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Good evening, Bull Sheeters. Fortune finance reporter Rey Mashayekhi here, filling in again this week for Bernhard Warner with a special PM edition of the newsletter.
Global markets continued to climb on Tuesday, with optimism over a coronavirus vaccine apparently the rising tide lifting all boats. There’s also a massive new European economic stimulus package to account for, as well as corporate earnings reports that, by and large, are exceeding expectations.
- Despite giving up a decent chunk of their gains late in the afternoon, the Dow ended the day up 160 points (+0.6%) while the S&P 500 ticked up 0.2%. The Nasdaq gave back some of Monday’s gains and was down 0.8%.
- Major companies that reported earnings today include Coca-Cola, United Airlines, Lockheed Martin, Philip Morris, and Snap. (More on corporate earnings later.) On Wednesday, all eyes will be on heavyweights Microsoft and Tesla.
- UBS will pay more than $10 million in fines to the U.S. Securities and Exchange Commission for circumventing rules designed to give retail investors priority access to municipal bonds.
- It appears increasingly unlikely that Congress will pass a new coronavirus stimulus package before the CARES Act’s expanded unemployment benefits expire at the end of July. While House Speaker Nancy Pelosi says she still hopes to pass a bill before the end of the month, her Republican counterpart, Rep. Kevin McCarthy, says a deal is more likely in early August.
- The European bourses all notched upward Tuesday. London’s FTSE gained 0.1%, while Frankfurt’s DAX (+1%), the CAC 40 in Paris (+0.2%), and the pan-European STOXX 600 (+0.3%) all registered larger gains.
- At the heart of Europe’s optimistic markets was news that European Union leaders in Brussels have agreed a historic 1.8 trillion euro ($2.1 trillion) spending package that includes 750 billion euro ($865 billion) in grants and loans designed to aid the continent’s recovery from the coronavirus pandemic.
- Popular stock trading app Robinhood is reportedly canceling its U.K. launch, which would have been the startup brokerage’s first expansion outside of the U.S.
- The major Asian indices all climbed on the news of positive COVID-19 vaccine trials and the EU’s stimulus deal. Tokyo’s Nikkei was up 0.7%, Hong Kong’s Hang Seng climbed 2.3%, and South Korea’s KOSPI picked up 1.4%. On mainland China, Shanghai’s SSE Composite inched up 0.2%, while Shenzhen’s SZSE Component and SZSE Composite each gained 0.7%.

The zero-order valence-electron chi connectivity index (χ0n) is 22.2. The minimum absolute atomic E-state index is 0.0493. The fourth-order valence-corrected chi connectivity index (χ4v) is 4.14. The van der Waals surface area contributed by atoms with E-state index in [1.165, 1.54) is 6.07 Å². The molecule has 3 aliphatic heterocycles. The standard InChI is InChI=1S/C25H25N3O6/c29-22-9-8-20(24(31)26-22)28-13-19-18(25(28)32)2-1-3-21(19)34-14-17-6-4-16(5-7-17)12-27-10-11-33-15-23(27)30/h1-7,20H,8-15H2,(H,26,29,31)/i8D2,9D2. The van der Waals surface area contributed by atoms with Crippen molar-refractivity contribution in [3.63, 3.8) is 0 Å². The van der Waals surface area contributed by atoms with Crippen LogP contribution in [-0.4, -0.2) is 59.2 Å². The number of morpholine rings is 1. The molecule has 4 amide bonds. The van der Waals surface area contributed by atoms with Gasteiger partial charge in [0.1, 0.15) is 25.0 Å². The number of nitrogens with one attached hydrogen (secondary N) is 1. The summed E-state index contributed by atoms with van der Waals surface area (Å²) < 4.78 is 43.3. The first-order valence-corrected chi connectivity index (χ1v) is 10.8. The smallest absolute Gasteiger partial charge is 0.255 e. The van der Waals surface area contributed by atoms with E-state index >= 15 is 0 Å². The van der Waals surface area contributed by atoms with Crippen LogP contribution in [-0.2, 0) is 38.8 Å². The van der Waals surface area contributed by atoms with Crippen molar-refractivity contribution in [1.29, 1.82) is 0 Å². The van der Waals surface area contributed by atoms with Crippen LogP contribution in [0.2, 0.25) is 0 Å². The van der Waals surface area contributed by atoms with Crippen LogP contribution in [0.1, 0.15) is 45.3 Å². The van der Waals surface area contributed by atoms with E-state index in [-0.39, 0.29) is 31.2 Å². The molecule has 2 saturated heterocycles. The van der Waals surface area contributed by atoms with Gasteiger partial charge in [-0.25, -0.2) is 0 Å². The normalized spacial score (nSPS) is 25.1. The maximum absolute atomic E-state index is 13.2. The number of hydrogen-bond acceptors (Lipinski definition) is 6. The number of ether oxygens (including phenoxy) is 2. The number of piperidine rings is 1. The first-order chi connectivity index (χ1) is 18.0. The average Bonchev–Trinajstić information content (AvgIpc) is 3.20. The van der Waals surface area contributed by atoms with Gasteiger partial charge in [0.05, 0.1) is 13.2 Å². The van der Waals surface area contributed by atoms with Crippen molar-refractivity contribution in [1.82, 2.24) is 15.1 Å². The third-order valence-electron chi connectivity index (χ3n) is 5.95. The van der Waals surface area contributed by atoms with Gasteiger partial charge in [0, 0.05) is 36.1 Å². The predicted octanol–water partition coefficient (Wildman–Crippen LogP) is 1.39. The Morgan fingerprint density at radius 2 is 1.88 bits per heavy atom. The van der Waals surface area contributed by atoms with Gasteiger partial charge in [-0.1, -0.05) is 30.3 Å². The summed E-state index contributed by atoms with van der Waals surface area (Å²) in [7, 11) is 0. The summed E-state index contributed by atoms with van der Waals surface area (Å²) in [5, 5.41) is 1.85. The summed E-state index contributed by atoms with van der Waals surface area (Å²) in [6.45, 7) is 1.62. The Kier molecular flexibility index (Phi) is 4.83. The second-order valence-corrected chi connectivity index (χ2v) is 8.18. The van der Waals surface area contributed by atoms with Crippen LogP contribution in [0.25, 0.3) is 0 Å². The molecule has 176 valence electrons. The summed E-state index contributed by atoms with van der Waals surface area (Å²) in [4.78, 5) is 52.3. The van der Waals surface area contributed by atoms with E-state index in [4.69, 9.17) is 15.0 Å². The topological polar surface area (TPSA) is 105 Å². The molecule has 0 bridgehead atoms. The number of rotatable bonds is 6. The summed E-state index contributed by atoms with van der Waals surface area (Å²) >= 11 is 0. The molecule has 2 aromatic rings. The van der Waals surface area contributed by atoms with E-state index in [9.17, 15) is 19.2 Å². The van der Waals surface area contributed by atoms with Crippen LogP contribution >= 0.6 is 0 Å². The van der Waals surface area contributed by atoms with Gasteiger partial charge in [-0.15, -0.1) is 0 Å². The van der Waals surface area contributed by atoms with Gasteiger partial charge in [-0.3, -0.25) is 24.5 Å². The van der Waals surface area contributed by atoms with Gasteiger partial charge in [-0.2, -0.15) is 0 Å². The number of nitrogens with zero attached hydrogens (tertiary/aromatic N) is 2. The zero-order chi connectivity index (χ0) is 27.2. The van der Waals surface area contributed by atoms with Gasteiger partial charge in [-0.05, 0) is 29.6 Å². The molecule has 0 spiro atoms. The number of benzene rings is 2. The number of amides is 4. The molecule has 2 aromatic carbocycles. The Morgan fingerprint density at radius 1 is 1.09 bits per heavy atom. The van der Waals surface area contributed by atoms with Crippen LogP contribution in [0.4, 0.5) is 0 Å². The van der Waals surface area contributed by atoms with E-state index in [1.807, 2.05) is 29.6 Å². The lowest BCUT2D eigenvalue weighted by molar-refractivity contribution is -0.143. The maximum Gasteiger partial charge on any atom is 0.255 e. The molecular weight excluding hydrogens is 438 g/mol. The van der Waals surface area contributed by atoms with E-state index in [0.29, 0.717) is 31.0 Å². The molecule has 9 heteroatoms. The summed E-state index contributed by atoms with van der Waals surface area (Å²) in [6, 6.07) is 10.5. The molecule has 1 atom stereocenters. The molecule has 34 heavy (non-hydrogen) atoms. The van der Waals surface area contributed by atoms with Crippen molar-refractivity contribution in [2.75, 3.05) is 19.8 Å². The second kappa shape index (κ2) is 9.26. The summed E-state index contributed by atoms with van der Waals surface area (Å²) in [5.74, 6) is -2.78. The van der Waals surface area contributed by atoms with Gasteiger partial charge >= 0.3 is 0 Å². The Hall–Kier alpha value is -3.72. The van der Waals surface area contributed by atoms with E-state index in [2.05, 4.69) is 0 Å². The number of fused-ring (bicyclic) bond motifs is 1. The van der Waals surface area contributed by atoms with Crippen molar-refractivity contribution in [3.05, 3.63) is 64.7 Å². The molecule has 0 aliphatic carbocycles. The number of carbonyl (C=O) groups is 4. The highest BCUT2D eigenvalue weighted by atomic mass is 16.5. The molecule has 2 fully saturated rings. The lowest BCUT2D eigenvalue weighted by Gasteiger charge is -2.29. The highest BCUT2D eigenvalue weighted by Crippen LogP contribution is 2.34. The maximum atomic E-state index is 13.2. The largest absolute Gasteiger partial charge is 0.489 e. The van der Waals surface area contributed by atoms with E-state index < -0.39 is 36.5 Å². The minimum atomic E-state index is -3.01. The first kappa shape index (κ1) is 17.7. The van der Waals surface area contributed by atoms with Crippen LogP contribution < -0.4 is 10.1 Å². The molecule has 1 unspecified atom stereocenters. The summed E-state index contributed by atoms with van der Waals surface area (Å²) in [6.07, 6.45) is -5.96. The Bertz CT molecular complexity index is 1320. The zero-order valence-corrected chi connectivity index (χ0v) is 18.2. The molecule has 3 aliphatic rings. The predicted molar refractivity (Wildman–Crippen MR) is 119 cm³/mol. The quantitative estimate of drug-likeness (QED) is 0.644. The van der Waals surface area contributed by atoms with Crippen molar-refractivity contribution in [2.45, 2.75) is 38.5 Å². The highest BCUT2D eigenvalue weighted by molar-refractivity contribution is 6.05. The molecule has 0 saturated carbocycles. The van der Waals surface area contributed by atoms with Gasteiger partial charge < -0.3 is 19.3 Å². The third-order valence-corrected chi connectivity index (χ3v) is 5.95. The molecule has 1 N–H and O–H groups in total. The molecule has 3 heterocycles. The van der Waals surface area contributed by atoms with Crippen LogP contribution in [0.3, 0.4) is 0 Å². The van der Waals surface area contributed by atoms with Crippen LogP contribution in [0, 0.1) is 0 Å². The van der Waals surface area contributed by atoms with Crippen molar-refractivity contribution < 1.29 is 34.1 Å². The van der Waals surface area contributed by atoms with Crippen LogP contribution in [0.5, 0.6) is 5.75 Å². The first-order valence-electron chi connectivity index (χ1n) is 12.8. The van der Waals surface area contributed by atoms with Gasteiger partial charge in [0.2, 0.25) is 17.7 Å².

- Chinese authorities are reportedly considering retaliation against the Chinese operations of European telecom firms Nokia and Ericsson, should the EU follow the lead of the U.S. and U.K. in banning the use of Huawei’s 5G equipment.
- The U.S.’s decision to add 11 Chinese companies to a trade blacklist, for their alleged role in human-rights abuses against China’s Uighur minority group, could force American companies like Apple and Ralph Lauren to recalibrate their supply chains.
- Gold continued to rally to its highest levels in nearly a decade.
- The dollar fell.
- Crude oil climbed, with Brent closing at more than $44 per barrel.
As the world earns
At least some of Tuesday’s positive market performance can be attributed to corporate earnings reports that fared pretty well—at least compared to analysts’ dismal expectations.
- Coca-Cola, for instance, gained 2.3% on the day, despite a 32% dip in profits that corresponded with a 28% decline in revenue last quarter. But Coke’s earnings per share still came in ahead of analysts’ targets, and its executives expressed optimism that the worst of the economic downturn is behind them.
- Likewise, Lockheed Martin’s stock climbed 2.6% after the defense contractor raised both its revenue and earnings guidance for 2020, even in the face of pandemic-related supply chain issues that are impacting the production of aircraft and missiles.
- Snap, on the other hand, saw its stock plummet more than 10% in after-hours trading after revealing losses that swelled 28%, to $326 million. Still, the social media firm reported a 17% increase in both revenue and daily active users year-on-year, and its stock price was up roughly 50% for the year at Tuesday’s close.
All in all, publicly traded companies are outperforming analysts’ expectations for what was, by any measure, a dreadful quarter for the U.S. economy. According to Refinitiv, S&P 500 companies at large are reporting earnings that are 11.6% above expectations, compared to an average of 3.3% above estimates since 1994. And of the 58 companies in the S&P 500 that reported second-quarter earnings as of Tuesday morning, nearly 78% exceeded analyst targets—compared to an average of 65% since 1994.
Still, it appears part of that outperformance can be attributed to the low bar being set by analysts—whose blended year-on-year earnings growth estimate for S&P 500 companies in the second quarter is a remarkable -41.8% (and -36.2% without the notoriously volatile energy sector), according to Refinitiv. The blended year-on-year estimate for revenue growth in the second quarter, meanwhile, is -10.8%.
It’s easy to exceed expectations when they are exceptionally low in the first place.
That’s all for now. Have a pleasant evening and see you again tomorrow.